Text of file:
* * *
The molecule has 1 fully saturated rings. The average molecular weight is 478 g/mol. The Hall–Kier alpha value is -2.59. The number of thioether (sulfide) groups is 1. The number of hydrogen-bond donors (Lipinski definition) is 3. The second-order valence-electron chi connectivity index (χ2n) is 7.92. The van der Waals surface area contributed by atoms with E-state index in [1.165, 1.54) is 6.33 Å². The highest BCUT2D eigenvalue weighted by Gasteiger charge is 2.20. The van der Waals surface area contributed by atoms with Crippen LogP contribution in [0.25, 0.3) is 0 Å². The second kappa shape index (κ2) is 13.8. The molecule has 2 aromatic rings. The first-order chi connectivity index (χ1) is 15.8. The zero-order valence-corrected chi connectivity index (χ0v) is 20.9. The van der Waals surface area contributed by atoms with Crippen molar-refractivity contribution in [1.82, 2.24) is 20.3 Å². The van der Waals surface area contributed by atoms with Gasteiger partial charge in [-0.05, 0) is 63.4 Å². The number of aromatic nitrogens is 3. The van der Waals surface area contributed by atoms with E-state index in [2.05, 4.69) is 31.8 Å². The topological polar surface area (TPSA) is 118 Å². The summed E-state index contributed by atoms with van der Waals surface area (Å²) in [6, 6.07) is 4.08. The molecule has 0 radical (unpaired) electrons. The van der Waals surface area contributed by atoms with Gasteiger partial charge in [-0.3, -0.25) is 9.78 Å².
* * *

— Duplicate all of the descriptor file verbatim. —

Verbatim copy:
The molecule has 1 fully saturated rings. The average molecular weight is 478 g/mol. The Hall–Kier alpha value is -2.59. The number of thioether (sulfide) groups is 1. The number of hydrogen-bond donors (Lipinski definition) is 3. The second-order valence-electron chi connectivity index (χ2n) is 7.92. The van der Waals surface area contributed by atoms with E-state index in [1.165, 1.54) is 6.33 Å². The highest BCUT2D eigenvalue weighted by Gasteiger charge is 2.20. The van der Waals surface area contributed by atoms with Crippen LogP contribution in [0.25, 0.3) is 0 Å². The second kappa shape index (κ2) is 13.8. The molecule has 2 aromatic rings. The first-order chi connectivity index (χ1) is 15.8. The zero-order valence-corrected chi connectivity index (χ0v) is 20.9. The van der Waals surface area contributed by atoms with Crippen molar-refractivity contribution in [1.82, 2.24) is 20.3 Å². The van der Waals surface area contributed by atoms with Gasteiger partial charge in [-0.05, 0) is 63.4 Å². The number of aromatic nitrogens is 3. The van der Waals surface area contributed by atoms with E-state index in [2.05, 4.69) is 31.8 Å². The topological polar surface area (TPSA) is 118 Å². The summed E-state index contributed by atoms with van der Waals surface area (Å²) in [6, 6.07) is 4.08. The molecule has 0 radical (unpaired) electrons. The van der Waals surface area contributed by atoms with Gasteiger partial charge in [-0.3, -0.25) is 9.78 Å².